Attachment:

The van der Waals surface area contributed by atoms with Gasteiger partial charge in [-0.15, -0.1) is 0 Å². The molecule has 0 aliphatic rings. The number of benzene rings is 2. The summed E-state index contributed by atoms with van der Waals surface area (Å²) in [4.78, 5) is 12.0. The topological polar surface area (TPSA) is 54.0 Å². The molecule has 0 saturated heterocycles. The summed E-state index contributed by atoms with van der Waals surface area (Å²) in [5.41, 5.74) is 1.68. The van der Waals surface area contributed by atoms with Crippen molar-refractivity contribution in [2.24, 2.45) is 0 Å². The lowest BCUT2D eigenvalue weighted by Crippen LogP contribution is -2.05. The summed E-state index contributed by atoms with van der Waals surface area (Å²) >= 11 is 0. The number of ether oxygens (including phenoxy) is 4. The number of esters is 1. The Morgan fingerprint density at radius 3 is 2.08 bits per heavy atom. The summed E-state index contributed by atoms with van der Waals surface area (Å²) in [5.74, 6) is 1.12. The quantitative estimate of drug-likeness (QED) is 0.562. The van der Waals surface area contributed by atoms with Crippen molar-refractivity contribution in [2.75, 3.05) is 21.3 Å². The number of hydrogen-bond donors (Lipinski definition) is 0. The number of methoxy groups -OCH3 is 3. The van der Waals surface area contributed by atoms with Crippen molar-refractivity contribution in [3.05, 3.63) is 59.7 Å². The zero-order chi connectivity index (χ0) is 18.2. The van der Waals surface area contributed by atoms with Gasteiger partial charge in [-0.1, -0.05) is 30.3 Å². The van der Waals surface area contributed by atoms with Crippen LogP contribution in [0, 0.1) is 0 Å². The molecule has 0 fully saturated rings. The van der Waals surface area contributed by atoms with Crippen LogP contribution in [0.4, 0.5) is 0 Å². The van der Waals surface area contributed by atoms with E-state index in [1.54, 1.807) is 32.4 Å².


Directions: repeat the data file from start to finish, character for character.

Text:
The van der Waals surface area contributed by atoms with Gasteiger partial charge in [-0.15, -0.1) is 0 Å². The molecule has 0 aliphatic rings. The number of benzene rings is 2. The summed E-state index contributed by atoms with van der Waals surface area (Å²) in [4.78, 5) is 12.0. The topological polar surface area (TPSA) is 54.0 Å². The molecule has 0 saturated heterocycles. The summed E-state index contributed by atoms with van der Waals surface area (Å²) in [5.41, 5.74) is 1.68. The van der Waals surface area contributed by atoms with Crippen molar-refractivity contribution in [2.24, 2.45) is 0 Å². The lowest BCUT2D eigenvalue weighted by Crippen LogP contribution is -2.05. The summed E-state index contributed by atoms with van der Waals surface area (Å²) >= 11 is 0. The number of ether oxygens (including phenoxy) is 4. The number of esters is 1. The Morgan fingerprint density at radius 3 is 2.08 bits per heavy atom. The summed E-state index contributed by atoms with van der Waals surface area (Å²) in [5.74, 6) is 1.12. The quantitative estimate of drug-likeness (QED) is 0.562. The van der Waals surface area contributed by atoms with Crippen molar-refractivity contribution in [2.75, 3.05) is 21.3 Å². The number of hydrogen-bond donors (Lipinski definition) is 0. The number of methoxy groups -OCH3 is 3. The van der Waals surface area contributed by atoms with Crippen molar-refractivity contribution in [3.05, 3.63) is 59.7 Å². The zero-order chi connectivity index (χ0) is 18.2. The van der Waals surface area contributed by atoms with Gasteiger partial charge in [-0.1, -0.05) is 30.3 Å². The van der Waals surface area contributed by atoms with Crippen LogP contribution in [0, 0.1) is 0 Å². The molecule has 0 fully saturated rings. The van der Waals surface area contributed by atoms with Crippen LogP contribution in [0.4, 0.5) is 0 Å². The van der Waals surface area contributed by atoms with E-state index in [1.54, 1.807) is 32.4 Å².